Tax will fund post-EU bodies with no scrutiny by MPs

Written By: David Hencke
Published: March 15, 2018 Last modified: March 15, 2018

Hundreds of millions of pounds of taxpayer’s money will be spent setting up bodies  to replace work done by the European Union, some using a Whitehall  wheeze devised by a Treasury mandarin to get round  scrutiny by MPs.

Michael Gove (pictured), the environment secretary, is expected to be the first to use the new system to allow ministers to spend large sums of money on Brexit without the approval of Parliament.

The wheeze  involves turning on its head a procedure called an accounting direction – normally used  when the permanent secretary  wants to challenge spending by a minister as illegal or questionable. Recently civil servants challenged the government paying for a survey requested by a UKIP council in Kent and spending to save one of the last mines in the UK.

Treasury  official  Richard Brown devised a scheme which will allow ministers to get round Parliament by using the same procedure to spend money on Brexit without waiting for legislation to be passed by Parliament. The letter is here. 

It has been sent to 25 ministerial departments, 20 non ministerial departments and over 300 agencies.

It followed a letter from the Treasury and the Department of Exiting the EU which also allowed ministries to raid the contingencies fund without waiting for laws to be passed.

Both senior civil servants are claiming that the requests for extra cash will be known to Parliament as they have informed the chairs of the public accounts committee and the public administration committee. In all the huge coverage of Brexit they might be overlooked.

Already a massive £245million has been routed by a supplementary estimate to spend money on Brexit with Michael Gove’s Defra department taking the lion’s share of £67m closely followed by HM Revenue and Customs with £47m and £42m for the Home Office to work out a new immigration system.

On top the permanent secretary of Defra, Clare Moriarty, has asked Michael Gove to approve £16m for a series of projects without waiting for legislation.

These are:
* A new national import control system for animals, animal products and high risk food and feed. Scheduled to commence building: mid-January 2018. Estimated cost before Royal Assent: £7m.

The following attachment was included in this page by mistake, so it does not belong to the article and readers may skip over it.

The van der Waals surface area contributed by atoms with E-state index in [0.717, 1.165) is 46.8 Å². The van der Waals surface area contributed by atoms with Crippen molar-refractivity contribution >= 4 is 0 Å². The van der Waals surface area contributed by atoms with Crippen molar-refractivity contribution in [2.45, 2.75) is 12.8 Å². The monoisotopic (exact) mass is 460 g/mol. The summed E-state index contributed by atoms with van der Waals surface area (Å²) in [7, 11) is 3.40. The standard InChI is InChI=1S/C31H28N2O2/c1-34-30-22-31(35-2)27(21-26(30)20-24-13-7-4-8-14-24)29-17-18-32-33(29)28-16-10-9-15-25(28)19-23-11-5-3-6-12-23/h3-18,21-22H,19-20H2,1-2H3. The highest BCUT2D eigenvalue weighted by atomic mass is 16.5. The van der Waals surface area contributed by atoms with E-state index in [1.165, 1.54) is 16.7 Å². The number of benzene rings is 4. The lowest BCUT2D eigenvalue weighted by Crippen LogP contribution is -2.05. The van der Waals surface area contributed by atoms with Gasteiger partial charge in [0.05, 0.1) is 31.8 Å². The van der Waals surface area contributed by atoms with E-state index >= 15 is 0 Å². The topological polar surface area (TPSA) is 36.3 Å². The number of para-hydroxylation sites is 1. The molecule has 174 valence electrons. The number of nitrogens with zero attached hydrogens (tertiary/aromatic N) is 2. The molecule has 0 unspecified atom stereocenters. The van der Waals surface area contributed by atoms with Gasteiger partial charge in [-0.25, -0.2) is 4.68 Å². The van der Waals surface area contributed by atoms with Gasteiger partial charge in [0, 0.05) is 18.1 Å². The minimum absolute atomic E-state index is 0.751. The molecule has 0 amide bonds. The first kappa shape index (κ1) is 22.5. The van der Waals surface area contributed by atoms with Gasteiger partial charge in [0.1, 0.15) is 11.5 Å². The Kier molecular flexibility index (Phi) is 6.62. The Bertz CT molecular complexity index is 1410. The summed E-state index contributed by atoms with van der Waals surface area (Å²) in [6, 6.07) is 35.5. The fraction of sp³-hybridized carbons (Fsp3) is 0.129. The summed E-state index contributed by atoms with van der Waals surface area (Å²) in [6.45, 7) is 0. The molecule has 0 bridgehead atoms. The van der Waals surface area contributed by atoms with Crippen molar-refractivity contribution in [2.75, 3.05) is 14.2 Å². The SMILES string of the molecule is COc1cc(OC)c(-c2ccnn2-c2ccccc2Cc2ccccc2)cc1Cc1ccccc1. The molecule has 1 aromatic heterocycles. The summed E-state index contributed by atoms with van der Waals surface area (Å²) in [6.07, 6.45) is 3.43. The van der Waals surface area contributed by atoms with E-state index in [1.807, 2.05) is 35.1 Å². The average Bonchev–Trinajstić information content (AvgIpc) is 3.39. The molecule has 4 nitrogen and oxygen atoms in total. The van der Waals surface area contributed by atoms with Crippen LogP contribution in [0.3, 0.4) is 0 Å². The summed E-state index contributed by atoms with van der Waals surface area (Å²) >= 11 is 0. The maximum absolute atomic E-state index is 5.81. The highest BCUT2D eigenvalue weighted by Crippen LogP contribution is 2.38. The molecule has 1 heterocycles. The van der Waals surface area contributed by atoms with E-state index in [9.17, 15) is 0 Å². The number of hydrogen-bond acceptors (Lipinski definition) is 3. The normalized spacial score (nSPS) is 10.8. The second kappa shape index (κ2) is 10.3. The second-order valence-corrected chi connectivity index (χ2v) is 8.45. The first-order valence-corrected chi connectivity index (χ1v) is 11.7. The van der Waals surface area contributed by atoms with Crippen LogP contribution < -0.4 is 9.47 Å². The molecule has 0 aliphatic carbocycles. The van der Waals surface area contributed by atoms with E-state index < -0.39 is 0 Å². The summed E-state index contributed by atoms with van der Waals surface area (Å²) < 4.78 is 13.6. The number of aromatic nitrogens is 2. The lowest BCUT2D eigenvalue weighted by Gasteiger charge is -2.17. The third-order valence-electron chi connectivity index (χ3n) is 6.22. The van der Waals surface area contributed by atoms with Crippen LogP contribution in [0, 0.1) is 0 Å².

* Delivery of new IT capability to enable registration and regulation of chemical substances placed on the UK market. Scheduled to commence building: February 2018. Estimated cost before Royal Assent: £5.8m.
* Delivery of systems for the licensing and marketing of veterinary medicines. Scheduled to commence building: end-January 2018. Estimated cost before Royal Assent: £1.6m.
* Development of a new catch certificate system for UK fish and fish products being exported to the EU on Exit. Scheduled to commence: building end-January 2018. Estimated cost before Royal Assent: £1.0m.
* Development of a UK system to manage the quota of fluorinated gases and ozone depleting substances required under the UN Montreal Protocol. Scheduled to commence: March 2018. Estimated cost before Royal Assent: £0.5m.
* Development of data exchange arrangements to identify the movement of EU and third country vessels in UK waters and the movement of UK vessels in EU or third country waters. Scheduled to commence: April 2018. Estimated cost before Royal Assent: £0.1m

Not all accounting directions need to be reported immediately so Liberal Democrat leader, Sir Vince Cable, is planning to table a Parliamentary Question to ask how often this wheeze is being used.

About David Hencke

David Hencke is Tribune's Westminster Correspondent